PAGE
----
One dark and stormy night, Hiroki Imanishi lept in front of a car, saving one young girl's life -- and ending his own. Upon leaving his body, Hiroki discovered that he was not alone, being joined by Fhalhei the evil spirit, a being that loves Hiroki and wants him for her own. What's worse is that Hiroki's body seems to be inhabited by a new spirit! Can the real Hiroki and his companion Kanata Tokino get to the bottom of this mystery before Hiroki loses his life for good?
When nobleman and gypsy-born Serge Batouille arrived at Laconblade Academy, he had no idea his life would change forever. Upon arriving, he is roomed with the sexually-voracious and flirtatious Gilbert Cocteau, which ensures that life at the prestigious school will dole out more complications and confrontations than either boy has dealt with in the past. Together, these two young men brave love, growth, and the pain of youth, all while growing closer together than anyone would have thought...
Both Song of Wind and Trees and Ryokunohara Labyrinth are yaoi anime that are rather confusing. While Song of Wind and Trees is confusing because it is an anime made for the fans of the manga (and almost impossible to understand if you have not read it) Ryokunohara is just plain confusing.
The characters designs are rather similar, and both have that 'old school yaoi' feeling in characterization, animation and overall feel. If you are a yaoi fan, both shows are a must-see if only for the history of the genre.
Ryokunohara Labyrinth and Kaze to Ki no Uta are very akin. Not only do they share the same old school look as they both approach a shounen-ai thematic with great delicacy. Even the main characters share a certain affinity, if only in visual terms. With this said, it should be taken into account that Ryokunohara Labyrinth features a very sweet love story that is more hinted at than overt while Kaze to Ki no Uta is filled with angst, sorrow and twisted affections that make for a very rocky relationship.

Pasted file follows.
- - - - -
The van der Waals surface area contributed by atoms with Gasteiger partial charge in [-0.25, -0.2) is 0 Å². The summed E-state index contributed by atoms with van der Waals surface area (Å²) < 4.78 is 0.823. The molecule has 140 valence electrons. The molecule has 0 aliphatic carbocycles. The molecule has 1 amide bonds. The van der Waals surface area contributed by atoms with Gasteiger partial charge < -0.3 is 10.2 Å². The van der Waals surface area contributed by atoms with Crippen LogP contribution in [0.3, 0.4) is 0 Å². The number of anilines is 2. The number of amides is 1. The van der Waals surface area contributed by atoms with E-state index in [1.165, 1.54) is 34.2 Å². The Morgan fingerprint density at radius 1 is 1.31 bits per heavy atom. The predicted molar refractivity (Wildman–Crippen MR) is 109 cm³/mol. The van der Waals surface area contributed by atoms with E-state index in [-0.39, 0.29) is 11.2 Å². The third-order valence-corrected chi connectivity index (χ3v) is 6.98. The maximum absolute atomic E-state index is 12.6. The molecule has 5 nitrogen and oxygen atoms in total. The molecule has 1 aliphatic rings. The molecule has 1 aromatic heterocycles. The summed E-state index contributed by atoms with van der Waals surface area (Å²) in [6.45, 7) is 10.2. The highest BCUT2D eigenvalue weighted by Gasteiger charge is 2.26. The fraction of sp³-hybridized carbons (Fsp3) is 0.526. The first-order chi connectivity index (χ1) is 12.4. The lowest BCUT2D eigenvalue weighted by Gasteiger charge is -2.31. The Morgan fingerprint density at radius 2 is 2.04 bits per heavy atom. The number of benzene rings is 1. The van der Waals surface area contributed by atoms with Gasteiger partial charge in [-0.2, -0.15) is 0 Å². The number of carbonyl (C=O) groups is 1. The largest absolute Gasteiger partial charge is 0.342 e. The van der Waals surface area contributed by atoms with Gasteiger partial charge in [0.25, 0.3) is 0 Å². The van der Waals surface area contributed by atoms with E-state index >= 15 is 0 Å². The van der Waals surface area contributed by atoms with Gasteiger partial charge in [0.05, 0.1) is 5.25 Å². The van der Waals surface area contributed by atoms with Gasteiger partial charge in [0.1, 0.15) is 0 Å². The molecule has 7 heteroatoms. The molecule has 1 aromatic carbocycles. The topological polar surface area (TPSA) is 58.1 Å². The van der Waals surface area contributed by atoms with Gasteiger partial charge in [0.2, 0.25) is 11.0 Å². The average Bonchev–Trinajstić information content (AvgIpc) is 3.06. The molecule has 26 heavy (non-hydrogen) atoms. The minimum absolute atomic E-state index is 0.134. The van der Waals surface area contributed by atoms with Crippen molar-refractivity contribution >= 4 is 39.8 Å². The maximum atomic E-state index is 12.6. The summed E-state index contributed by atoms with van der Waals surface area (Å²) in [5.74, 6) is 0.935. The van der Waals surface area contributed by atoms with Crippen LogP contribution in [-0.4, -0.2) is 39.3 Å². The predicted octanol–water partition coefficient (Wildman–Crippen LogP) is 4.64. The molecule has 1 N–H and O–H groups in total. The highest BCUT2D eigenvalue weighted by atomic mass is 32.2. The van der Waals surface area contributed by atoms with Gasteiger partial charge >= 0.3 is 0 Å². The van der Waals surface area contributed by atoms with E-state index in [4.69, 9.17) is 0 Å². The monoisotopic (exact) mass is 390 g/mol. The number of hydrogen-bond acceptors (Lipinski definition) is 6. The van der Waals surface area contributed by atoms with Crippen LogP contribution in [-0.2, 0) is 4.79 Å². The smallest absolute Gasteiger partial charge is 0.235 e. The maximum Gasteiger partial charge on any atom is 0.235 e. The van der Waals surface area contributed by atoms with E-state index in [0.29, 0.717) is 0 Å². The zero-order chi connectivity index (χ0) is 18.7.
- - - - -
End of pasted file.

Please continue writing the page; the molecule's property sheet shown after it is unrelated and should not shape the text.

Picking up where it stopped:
High school life is good for Morifuji Shizuka. With good grades, popularity and a fair share of friends, he is not to be left wanting -- except for one thing. Although the all-important finals are around the corner, the one thing on Shizuka’s mind is his classmate, Ichitaro Sakura. But is this attraction real love, or simply something physical? And what will the innocent-minded Sakura think of another boy having feelings for him?
Cute shounen-ai fluff is at the heart of Lesson XX and Ryokunohara Labyrinth. Both focus on the growing relationship between two boys, Lesson XX taking more into account a romantic approach while Ryokunohara Labyrinth leaves the precise nature of the relationship to the imagination of the viewer. Lesson XX is a slice of life production through and through with some angst, Ryokunohara Labyrinth has a fantasy element and some disorientating moments.
As the school term draws to a close, Koutarou Makimura vows to confess his love to Kaho Serizawa, the most beautiful girl in school. However, on the way home, he accidentally fondles a time traveler named Ligene, causing her to strike him recklessly over the head with an hourglass. When Koutarou wakes up, he discovers that summer has been and gone and that Kaho has tragically died. Now, with Ligene's help, he must leap through time and change the events of summer in order to save Kaho from her fate.
"I have only abandoned my body, I still live here" - are the words emailed to friends of Chisa, several days after her death by suicide. As Lain delves deeper into the world of the "Wired" (also known as the internet), the line between it and reality becomes more and more unclear. Close the world, open the nExt.
At first glance this recommendation may seem baseless. Lain is known for its highly intellectual approach to questions of identity and the role of technology in human evolution while Ryokunohara Labyrinth seems like a mix of fantasy and yaoi fluff. However, both titles have extremely surreal moments that defy a typical narrative frame and more importantly, in both cases there is a duplication of personality coupled with a perplexing separation between body and mind. Granted, this issue is treated in a more mature manner in Lain but RL is not without its merits in approaching a rather bizarre phenomenon of the psychological kind.